If you’re pushing images with tags then Kubernetes will pick up the change automatically and deploy the new version.Services have (usually) 2 ports that are worth remembering:- port as the port exposed by the Service targetPort as the port exposed by the Pods. The port is used by the Service to route the traffic to a Pod.So if you wish to expose a different port on the Service, you can simply change the port field to 9000.

Is it possible to do a blue/green deployment and not drop a request on a single node?

Yes, create two deployments with Pods that have different labels the service points to the first label, when you’re ready, point the service to the label for the second deployment… blue-green it’s straightforward

Why isn't as simple as updating the image name? labels sounds like pointless bureaucracy

Updating the image of the current deployment executes a rolling update, [which is NOT blue/green]

In a blue green deployment you move all the instances from v1 to v2 in a rolling update v1 and v2 coexist. rolling update -> incremental updates blue-green -> breaking changes

ok let me give you a practical example You built an API that returns the money in your bank account as a number (edited) You later decide that it was a bad idea and you want to change that as “string” if you do a rolling update, i can make 2 calls to the API and I can receive either “int” or “string” this is because while I do the rolling update, the Pods are replaces one-by-one. I could have responses from the current or previous Pods in a blue-green deployment, I have “int” or “string”. the OR is exclusive here


Open questions

Node pools only appears to exist in GKE

Why isn't it a native feature of Kubernetes? No tooling seems to be Node pool aware.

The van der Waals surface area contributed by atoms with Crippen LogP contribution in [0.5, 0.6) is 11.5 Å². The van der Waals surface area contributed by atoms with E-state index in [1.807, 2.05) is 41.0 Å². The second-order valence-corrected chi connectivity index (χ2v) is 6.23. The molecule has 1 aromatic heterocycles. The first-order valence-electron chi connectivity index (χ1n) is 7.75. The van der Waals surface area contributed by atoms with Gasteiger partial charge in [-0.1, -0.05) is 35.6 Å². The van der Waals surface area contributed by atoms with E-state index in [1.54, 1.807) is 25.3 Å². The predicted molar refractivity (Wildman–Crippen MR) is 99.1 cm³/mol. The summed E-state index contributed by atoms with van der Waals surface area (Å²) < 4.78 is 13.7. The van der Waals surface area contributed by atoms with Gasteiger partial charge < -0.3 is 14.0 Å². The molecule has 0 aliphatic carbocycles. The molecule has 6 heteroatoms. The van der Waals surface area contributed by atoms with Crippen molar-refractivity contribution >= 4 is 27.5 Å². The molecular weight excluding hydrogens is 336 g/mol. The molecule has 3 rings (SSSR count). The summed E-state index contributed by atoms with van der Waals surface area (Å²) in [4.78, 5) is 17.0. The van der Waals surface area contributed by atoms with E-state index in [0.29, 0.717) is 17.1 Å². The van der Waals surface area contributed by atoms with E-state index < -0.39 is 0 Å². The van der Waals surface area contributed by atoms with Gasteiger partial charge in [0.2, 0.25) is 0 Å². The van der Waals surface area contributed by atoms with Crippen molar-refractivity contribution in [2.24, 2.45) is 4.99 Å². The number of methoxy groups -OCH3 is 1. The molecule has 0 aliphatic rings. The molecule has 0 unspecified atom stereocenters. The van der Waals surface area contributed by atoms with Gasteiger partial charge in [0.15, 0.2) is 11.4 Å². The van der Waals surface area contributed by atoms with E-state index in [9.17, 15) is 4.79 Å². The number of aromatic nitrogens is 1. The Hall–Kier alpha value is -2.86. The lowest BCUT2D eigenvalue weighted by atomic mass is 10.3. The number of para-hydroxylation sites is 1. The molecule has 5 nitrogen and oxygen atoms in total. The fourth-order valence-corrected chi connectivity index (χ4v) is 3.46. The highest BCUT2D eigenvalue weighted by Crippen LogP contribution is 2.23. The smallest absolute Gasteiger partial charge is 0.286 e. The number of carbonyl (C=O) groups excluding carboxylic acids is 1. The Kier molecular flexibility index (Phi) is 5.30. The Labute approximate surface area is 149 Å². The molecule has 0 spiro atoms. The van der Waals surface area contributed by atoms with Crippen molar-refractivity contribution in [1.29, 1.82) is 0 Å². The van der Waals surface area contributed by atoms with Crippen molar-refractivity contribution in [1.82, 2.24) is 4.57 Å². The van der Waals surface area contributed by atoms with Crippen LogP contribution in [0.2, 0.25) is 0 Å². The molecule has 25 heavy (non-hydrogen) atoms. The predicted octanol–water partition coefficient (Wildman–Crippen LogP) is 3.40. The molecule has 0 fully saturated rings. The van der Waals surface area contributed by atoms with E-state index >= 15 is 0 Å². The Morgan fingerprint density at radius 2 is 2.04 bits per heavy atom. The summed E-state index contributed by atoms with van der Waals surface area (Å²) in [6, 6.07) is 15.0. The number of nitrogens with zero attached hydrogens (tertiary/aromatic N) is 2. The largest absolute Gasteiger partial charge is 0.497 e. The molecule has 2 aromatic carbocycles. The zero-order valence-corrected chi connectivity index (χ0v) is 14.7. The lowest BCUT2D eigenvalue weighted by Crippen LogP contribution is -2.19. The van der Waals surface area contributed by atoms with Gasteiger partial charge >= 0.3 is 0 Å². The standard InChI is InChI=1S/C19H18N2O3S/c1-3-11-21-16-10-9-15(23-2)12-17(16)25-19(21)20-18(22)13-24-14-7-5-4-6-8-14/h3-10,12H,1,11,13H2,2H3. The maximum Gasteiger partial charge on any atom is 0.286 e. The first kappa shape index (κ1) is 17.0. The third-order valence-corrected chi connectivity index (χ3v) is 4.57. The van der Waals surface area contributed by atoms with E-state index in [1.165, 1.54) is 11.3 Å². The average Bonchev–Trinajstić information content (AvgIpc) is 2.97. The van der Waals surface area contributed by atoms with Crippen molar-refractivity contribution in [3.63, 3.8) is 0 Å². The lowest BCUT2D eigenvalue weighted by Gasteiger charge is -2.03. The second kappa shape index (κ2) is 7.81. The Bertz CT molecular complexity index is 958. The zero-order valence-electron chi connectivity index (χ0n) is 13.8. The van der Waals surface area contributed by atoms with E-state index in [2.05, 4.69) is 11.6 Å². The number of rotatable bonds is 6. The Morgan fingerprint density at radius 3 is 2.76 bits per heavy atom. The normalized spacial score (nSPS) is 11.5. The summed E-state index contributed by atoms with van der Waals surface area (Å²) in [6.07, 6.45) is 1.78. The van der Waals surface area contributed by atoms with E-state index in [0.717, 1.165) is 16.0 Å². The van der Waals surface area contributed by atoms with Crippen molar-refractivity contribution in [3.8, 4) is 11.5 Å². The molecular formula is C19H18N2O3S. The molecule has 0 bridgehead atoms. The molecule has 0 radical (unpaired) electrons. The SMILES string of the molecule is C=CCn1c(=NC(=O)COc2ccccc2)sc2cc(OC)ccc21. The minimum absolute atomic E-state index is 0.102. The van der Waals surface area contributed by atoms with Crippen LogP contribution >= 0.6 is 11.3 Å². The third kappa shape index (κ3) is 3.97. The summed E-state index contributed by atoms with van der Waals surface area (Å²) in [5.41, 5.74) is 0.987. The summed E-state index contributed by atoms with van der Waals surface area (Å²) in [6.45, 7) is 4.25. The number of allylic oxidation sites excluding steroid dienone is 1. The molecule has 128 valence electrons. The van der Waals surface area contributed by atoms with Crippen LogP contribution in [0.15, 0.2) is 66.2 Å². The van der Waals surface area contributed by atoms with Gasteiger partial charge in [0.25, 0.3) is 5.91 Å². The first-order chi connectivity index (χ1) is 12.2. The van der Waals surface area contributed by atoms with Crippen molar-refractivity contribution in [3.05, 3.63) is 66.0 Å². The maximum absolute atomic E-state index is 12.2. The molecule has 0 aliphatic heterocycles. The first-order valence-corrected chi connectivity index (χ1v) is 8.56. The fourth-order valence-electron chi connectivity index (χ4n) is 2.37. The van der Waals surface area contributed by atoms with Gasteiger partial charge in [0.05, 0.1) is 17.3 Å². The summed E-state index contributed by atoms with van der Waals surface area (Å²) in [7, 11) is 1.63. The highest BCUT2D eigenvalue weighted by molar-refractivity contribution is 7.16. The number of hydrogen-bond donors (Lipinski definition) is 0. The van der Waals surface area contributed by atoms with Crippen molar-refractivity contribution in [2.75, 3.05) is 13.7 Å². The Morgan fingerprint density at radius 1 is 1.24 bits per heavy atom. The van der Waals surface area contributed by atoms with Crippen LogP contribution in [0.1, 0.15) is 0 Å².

Why allow developers to request resources?

I think it's foolish budgeting exercise for developers to request resources for their application to run. They might conservatively reserve 2GB, whilst 512mb is more than sufficient. This leads to very inefficient pod placement amongst your nodes. Leading to under utilized resources.

Work load Isolation with kubernetes seems poorly defined

Do you have a cluster per project? Do you put all your projects in one production cluster? If you put all your eggs in one basket, what happens when the Kubernetes master node fails? Complete chaos.

I don't like the idea of #devops making poorly document decisions of why certain workloads are isolated in their own clusters, whilst others are grouped together.

Upgrade story

Upgrading and changing the declarative model appears non-deterministic to me. What is the upgrade from say v1.12? Will there by downtime? It all seems to be a dark art.

https://k8s.af/ offers chilling testimony.

General tooling confusion

Is Heapster deprecated?

What tooling should I be using to work out inefficiently placed workloads? Why am I having to do this even?

Credits aka thank you for helping me wrap my head around k8s

Many thanks to @danielepolencic of https://learnk8s.io/nodejs-kubernetes-guide/ and @alexellisuk.